Every year, there is so much noise about water sharing from neighbouring states. Water sharing is a major problem between neighbouring states through the country and the cause for much of the bad politics, creating a divide among friendly farmers. This is primarily due to dependence on a canal and river-based irrigation. A small farmer needs intensive cultivation of his small holdings with 3or more cash crops for earning adequate incomes and this is just not possible with only with dependence on rains or canal based irrigation. He needs innovative rain harvesting capabilities at low cost. This is now possible with small pond liners to hold water, ground water recharge and economical water management through drip irrigation. There are several innovations now available, which are an entire article subject in itself.
Small farmer to be prosperous has to first cut his dependence on canal and rainwater based cultivation and adopt these practices to succeed.
Focus on High-Value Cash Crops
Most farmers to tend to stick on to what they have been growing for generations. These may be wheat, rice or cereals. For generations, farmers continue to grow what they have been accustomed to. Over the generations, the cultivable area has also got reduced within a family due to split in families or the land-holding getting divided between the family members.
To make a switch to cash crops, the farmer needs regular training. A small farmer is better off focussing on cash crops like vegetables and fruits which would give higher yield and quick returns. A better cash flow would reduce the borrowings and thus create a more comfortable situation for the farmers. But the major deterrence for the farmers to switch to cash crops is there are no minimum price supports for such crops. The farmer is subject to volatile prices and production shocks.
The farmers require training in reaching the customer direct to avoid the price and production shocks. The small farmers also need a platform where he can reach the customer directly. Weekly ‘Sandhais’ and ‘Haats’ are a traditional mechanism to come face to face with the consumer. But in the current situation where the town/cities are far from the growing centres, the farmers need facilities like cold storage, transport and selling infrastructure at very low costs to reach the consumer directly in the major towns and cities nearer to his farm.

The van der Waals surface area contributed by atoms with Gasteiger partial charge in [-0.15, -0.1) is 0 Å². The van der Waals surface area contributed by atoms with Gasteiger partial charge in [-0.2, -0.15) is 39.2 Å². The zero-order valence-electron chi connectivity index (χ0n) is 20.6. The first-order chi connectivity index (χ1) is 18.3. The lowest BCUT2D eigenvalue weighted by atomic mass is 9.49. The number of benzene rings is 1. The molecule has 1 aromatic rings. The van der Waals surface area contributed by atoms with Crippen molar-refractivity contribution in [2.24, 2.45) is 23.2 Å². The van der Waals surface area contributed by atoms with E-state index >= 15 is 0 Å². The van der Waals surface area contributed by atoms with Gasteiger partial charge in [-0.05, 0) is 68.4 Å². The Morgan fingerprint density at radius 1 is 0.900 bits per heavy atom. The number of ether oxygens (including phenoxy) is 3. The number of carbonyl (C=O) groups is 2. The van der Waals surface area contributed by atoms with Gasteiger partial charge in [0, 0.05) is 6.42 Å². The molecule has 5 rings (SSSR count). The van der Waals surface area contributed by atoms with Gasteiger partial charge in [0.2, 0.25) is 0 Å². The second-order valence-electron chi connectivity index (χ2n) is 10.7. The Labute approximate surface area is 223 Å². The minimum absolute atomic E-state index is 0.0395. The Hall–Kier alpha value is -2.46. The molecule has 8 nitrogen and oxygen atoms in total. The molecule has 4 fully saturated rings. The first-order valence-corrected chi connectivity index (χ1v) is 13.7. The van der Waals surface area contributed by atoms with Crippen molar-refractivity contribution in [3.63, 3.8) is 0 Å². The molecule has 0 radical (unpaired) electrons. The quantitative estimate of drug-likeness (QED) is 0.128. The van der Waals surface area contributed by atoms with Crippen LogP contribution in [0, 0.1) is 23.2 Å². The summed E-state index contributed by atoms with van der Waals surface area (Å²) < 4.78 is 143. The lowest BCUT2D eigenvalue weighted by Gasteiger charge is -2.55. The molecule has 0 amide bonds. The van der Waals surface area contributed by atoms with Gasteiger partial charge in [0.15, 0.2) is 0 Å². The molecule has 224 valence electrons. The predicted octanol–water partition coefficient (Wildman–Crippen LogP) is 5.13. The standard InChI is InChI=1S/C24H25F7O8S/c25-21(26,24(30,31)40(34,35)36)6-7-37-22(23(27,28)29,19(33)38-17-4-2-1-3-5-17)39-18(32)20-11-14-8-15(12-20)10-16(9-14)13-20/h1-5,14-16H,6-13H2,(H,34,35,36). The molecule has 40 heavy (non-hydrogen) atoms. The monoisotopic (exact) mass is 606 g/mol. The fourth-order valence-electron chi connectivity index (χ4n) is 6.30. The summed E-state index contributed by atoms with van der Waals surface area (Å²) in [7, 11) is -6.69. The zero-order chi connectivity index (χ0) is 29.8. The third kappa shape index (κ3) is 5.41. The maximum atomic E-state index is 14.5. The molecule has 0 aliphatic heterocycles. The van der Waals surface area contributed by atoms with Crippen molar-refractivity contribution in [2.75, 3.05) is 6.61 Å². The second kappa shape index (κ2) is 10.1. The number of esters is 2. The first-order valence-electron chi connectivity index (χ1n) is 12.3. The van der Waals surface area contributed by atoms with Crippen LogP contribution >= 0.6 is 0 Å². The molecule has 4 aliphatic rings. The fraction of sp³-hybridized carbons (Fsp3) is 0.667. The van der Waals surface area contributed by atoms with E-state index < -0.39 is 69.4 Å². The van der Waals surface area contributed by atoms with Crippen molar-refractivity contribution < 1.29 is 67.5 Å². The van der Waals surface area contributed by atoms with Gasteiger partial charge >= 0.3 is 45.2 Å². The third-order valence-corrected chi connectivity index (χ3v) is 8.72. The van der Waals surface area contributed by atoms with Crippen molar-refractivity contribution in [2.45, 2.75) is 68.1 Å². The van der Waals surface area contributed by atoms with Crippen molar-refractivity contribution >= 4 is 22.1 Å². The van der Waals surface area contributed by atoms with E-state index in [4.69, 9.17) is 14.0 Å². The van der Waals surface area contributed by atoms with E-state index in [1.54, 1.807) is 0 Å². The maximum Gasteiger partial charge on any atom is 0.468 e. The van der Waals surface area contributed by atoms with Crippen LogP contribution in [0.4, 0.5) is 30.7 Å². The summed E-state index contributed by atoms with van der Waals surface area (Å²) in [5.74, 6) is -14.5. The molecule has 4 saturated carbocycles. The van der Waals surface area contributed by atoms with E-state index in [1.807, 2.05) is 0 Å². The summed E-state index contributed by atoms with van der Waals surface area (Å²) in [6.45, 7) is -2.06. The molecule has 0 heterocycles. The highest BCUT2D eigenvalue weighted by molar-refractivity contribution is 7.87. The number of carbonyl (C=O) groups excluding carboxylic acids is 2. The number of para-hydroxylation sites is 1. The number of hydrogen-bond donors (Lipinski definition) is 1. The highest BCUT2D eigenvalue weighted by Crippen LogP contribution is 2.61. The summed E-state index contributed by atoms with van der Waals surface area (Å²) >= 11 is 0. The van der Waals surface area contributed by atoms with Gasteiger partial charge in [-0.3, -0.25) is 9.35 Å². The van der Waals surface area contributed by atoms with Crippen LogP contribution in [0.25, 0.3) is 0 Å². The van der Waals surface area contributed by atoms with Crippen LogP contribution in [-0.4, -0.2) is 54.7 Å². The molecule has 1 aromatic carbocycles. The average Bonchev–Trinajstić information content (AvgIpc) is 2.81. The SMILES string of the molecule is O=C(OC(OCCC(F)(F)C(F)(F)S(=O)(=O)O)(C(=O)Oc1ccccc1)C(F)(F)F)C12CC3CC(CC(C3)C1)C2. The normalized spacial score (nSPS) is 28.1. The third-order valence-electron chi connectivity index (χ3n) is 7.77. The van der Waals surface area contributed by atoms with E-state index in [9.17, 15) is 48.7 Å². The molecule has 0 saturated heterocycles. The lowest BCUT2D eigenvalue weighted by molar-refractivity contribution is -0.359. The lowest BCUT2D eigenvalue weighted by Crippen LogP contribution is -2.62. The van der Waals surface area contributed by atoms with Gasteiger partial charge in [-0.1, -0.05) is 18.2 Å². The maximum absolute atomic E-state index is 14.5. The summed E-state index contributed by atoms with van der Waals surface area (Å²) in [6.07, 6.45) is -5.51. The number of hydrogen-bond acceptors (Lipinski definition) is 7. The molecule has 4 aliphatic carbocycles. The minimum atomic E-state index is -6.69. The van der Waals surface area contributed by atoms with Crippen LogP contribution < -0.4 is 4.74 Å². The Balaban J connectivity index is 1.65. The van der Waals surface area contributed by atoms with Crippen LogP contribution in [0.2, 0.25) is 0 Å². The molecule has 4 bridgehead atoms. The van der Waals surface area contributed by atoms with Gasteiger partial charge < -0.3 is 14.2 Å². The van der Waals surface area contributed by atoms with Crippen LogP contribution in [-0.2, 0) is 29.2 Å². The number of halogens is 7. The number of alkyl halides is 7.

An integrated value chain that focus on growing, preservation, processing, and marketing would go a long way in improving the small farmers prosperity.
Creating Models of Vertical Integration
A farmer must be trained as entrepreneurs. As entrepreneurs the small farmers can look at vertical integration of a range of income producing farm activities. Dairying is one such example. Creating a small dairy could produce, milk which a cash product, converting the animal waste into organic manure either as direct manure or value added product like vermi-compost could give a small farmer additional revenue. Similarly the farm nursery could be used to grow seedlings and profitably sold to other farmers, raising chicken, composting vegetable waste and selling them as garden manures or use in his own farms and bring down the fertilizers cost which is major input cost, processing the vegetable grown into high value products are all options available to a small farmer.
A good training in an integrated value addition for small farmers could easily double their incomes. NGO’s have contributed significantly to small farm productivity while governmental efforts in these areas have been disjointed and riddled with corruption.
Small farmers play a very important role in maintaining the rural communities and provide social, cultural and economic benefits to the entire nation. A large community of prosperous small farmers could be significant contributor to the economic development being a huge consuming marketplace in themselves.